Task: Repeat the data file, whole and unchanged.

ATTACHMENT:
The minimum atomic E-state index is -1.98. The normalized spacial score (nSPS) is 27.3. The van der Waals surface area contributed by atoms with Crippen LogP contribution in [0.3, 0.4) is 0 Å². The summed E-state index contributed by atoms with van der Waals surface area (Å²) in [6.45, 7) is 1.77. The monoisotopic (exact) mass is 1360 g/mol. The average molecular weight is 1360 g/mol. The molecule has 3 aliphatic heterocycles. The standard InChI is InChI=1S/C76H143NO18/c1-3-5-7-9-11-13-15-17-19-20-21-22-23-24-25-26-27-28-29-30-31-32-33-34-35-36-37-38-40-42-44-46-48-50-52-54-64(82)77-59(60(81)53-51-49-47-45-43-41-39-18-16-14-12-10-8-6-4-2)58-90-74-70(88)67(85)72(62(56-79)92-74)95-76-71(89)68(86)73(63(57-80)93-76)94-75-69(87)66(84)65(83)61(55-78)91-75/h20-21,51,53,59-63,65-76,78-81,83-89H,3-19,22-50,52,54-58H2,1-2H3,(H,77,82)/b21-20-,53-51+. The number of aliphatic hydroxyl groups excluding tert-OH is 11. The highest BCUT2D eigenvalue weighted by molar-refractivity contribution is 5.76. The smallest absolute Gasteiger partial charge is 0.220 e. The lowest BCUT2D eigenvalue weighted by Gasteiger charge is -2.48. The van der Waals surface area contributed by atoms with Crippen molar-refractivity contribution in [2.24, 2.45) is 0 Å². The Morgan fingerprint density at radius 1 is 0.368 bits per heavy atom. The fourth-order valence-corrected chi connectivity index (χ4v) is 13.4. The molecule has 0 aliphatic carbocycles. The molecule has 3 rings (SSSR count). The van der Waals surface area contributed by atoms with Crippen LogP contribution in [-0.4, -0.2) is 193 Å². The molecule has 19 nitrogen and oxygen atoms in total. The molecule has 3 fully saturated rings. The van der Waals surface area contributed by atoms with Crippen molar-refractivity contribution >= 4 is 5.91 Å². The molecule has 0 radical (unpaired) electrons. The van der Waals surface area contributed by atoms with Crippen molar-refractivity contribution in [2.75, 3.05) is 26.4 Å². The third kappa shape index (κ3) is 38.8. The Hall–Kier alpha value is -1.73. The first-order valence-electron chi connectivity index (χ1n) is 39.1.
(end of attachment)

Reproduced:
The minimum atomic E-state index is -1.98. The normalized spacial score (nSPS) is 27.3. The van der Waals surface area contributed by atoms with Crippen LogP contribution in [0.3, 0.4) is 0 Å². The summed E-state index contributed by atoms with van der Waals surface area (Å²) in [6.45, 7) is 1.77. The monoisotopic (exact) mass is 1360 g/mol. The average molecular weight is 1360 g/mol. The molecule has 3 aliphatic heterocycles. The standard InChI is InChI=1S/C76H143NO18/c1-3-5-7-9-11-13-15-17-19-20-21-22-23-24-25-26-27-28-29-30-31-32-33-34-35-36-37-38-40-42-44-46-48-50-52-54-64(82)77-59(60(81)53-51-49-47-45-43-41-39-18-16-14-12-10-8-6-4-2)58-90-74-70(88)67(85)72(62(56-79)92-74)95-76-71(89)68(86)73(63(57-80)93-76)94-75-69(87)66(84)65(83)61(55-78)91-75/h20-21,51,53,59-63,65-76,78-81,83-89H,3-19,22-50,52,54-58H2,1-2H3,(H,77,82)/b21-20-,53-51+. The number of aliphatic hydroxyl groups excluding tert-OH is 11. The highest BCUT2D eigenvalue weighted by molar-refractivity contribution is 5.76. The smallest absolute Gasteiger partial charge is 0.220 e. The lowest BCUT2D eigenvalue weighted by Gasteiger charge is -2.48. The van der Waals surface area contributed by atoms with Crippen molar-refractivity contribution in [2.24, 2.45) is 0 Å². The Morgan fingerprint density at radius 1 is 0.368 bits per heavy atom. The fourth-order valence-corrected chi connectivity index (χ4v) is 13.4. The molecule has 0 aliphatic carbocycles. The molecule has 3 rings (SSSR count). The van der Waals surface area contributed by atoms with Crippen LogP contribution in [-0.4, -0.2) is 193 Å². The molecule has 19 nitrogen and oxygen atoms in total. The molecule has 3 fully saturated rings. The van der Waals surface area contributed by atoms with Crippen molar-refractivity contribution >= 4 is 5.91 Å². The molecule has 0 radical (unpaired) electrons. The van der Waals surface area contributed by atoms with Crippen molar-refractivity contribution in [2.75, 3.05) is 26.4 Å². The third kappa shape index (κ3) is 38.8. The Hall–Kier alpha value is -1.73. The first-order valence-electron chi connectivity index (χ1n) is 39.1.